The victory of Luiz Inácio Lula da Silva (PT) in the elections on Sunday (31) gained space on the front page of several of the main newspapers in the world.
The Portuguese Público opted for editorialism and reserved almost its entire cover for a photo of the president-elect carrying the Brazilian flag. “Brazil chose democracy and elected Lula again,” he said.
French center-left Le Monde wrote in his headline that Lula won “in a fractured country” and recalled the PT’s political trajectory in recent years, citing his arrest and acquittal. For the newspaper, the margins of Lula, the “phoenix of Brazil”, will be narrow, “to the extent that he will face a hostile Congress, an uncertain economic situation and a violent country”.
In Spain, El País also highlighted the political division in Brazil and stated that “the left has defeated the far-right Bolsonaro by less than two percentage points”. Most European newspapers, however, do not mention Lula’s victory on the cover – which can be explained by the difference between the closing times of the periodicals and the TSE (Superior Electoral Court) announcement of the result.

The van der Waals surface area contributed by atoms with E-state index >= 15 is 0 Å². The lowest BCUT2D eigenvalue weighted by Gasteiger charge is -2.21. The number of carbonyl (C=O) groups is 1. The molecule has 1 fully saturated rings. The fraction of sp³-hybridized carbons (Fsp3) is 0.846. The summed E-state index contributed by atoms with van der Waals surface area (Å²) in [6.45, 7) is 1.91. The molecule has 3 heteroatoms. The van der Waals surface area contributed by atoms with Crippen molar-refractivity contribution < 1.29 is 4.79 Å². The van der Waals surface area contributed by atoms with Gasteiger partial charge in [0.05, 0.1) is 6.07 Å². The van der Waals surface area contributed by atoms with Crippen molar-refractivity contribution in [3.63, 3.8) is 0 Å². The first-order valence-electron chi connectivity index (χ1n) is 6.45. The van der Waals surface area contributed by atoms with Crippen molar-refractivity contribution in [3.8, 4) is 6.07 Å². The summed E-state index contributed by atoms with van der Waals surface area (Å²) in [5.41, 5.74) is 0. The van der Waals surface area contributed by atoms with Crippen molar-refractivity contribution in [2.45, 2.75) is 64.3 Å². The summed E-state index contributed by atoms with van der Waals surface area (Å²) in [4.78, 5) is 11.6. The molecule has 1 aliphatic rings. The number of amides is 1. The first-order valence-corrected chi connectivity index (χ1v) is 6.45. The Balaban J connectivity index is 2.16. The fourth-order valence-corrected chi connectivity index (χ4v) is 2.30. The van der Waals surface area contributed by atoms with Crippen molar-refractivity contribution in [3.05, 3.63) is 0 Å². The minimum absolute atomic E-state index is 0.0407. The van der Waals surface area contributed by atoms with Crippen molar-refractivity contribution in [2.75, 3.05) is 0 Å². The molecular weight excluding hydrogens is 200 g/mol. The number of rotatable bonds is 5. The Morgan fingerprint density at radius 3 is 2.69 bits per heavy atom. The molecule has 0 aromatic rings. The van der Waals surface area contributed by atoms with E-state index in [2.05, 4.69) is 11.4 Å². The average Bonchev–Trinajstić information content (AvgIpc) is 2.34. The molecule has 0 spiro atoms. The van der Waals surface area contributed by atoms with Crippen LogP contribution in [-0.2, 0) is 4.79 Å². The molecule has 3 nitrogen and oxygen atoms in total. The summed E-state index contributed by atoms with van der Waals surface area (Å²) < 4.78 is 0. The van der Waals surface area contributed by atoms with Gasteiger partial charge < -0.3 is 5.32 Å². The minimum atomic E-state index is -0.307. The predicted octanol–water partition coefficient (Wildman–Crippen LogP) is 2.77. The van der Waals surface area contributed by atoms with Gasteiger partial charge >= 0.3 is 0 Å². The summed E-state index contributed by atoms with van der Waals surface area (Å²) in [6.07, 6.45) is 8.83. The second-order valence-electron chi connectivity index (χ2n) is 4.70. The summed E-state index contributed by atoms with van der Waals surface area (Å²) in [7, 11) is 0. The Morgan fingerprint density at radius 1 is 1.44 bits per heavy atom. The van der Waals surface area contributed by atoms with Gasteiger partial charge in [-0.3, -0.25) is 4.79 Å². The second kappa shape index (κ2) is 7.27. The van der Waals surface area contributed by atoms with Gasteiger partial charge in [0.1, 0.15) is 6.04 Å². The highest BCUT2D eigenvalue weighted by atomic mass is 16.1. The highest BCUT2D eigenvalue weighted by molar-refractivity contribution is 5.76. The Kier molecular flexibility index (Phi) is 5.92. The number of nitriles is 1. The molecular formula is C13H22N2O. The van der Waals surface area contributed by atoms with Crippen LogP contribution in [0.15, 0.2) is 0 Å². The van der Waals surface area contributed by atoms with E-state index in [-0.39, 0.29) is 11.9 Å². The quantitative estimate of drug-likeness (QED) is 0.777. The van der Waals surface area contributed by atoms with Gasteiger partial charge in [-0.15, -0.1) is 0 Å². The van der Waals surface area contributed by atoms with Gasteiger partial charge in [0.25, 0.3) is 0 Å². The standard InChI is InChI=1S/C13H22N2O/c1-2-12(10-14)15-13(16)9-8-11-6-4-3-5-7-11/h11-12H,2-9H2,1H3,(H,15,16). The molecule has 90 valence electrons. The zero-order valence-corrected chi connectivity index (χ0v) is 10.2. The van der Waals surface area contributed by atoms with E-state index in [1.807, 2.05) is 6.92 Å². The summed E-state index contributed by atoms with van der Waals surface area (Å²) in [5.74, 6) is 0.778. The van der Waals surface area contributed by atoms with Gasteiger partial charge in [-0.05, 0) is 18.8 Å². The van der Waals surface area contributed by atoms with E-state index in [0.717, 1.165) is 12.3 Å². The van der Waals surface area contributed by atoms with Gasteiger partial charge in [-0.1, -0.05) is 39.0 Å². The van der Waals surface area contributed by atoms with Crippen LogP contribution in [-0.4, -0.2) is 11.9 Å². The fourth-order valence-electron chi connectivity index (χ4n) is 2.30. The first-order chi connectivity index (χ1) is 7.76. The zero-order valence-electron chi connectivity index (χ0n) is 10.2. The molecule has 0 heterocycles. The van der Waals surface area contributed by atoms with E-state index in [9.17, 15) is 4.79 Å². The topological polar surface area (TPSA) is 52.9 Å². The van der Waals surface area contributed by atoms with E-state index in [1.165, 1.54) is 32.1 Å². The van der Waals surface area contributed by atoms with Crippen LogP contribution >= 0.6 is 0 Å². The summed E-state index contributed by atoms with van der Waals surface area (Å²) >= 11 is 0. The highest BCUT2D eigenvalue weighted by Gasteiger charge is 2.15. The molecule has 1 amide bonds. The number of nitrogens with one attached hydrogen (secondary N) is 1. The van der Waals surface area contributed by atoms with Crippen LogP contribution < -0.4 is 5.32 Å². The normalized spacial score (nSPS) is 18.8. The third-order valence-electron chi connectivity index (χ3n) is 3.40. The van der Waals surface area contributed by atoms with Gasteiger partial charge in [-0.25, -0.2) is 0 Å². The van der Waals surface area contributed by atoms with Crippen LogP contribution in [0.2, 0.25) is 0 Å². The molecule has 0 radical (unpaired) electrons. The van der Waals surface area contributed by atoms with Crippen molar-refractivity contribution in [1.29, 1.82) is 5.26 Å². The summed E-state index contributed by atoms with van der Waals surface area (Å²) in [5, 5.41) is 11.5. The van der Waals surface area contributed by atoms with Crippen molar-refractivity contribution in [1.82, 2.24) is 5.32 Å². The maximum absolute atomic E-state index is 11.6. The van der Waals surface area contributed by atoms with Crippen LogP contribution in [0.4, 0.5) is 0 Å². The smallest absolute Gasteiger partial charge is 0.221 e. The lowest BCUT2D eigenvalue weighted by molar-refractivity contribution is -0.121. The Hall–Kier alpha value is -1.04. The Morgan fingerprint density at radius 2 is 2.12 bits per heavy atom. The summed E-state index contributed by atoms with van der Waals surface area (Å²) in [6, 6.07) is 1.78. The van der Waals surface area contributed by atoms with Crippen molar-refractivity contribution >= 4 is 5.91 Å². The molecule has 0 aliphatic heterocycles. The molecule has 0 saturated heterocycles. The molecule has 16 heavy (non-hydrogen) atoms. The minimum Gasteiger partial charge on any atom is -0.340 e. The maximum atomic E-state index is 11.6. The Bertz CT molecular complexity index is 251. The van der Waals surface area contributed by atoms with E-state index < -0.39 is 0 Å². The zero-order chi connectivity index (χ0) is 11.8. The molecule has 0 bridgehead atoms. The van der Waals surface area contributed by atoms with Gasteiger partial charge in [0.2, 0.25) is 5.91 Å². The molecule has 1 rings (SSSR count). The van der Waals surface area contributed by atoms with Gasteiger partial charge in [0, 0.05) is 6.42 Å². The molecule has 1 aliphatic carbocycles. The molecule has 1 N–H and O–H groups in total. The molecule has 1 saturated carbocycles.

In the US, the NYT dedicated a large space on its cover to the election, under the title “Brazil rejects Bolsonaro and brings Lula back”. The American newspaper highlights that the PT victory “ends Bolsonaro’s turbulent period” and recalls that it is the first time that an incumbent president fails to be reelected.
The observation was also made by the Wall Street Journal, which dedicated its headline to the issue accompanied by a photo of Lula next to his deputy, Geraldo Alckmin (PSB), and surrounded by supporters in São Paulo.
More measured, the Washington Post placed the Brazilian elections in a space in the corner of the front page and highlighted Lula’s victory against the “Brazilian Trumpist”.
In South America, the Argentines Clarín and La Nación and the Chilean El Mercurio reinforced Lula’s narrow victory. The Mexican La Jornada, on the other hand, chose to fill almost its entire front page with a photograph of the PT candidate with his wrist raised and smiling.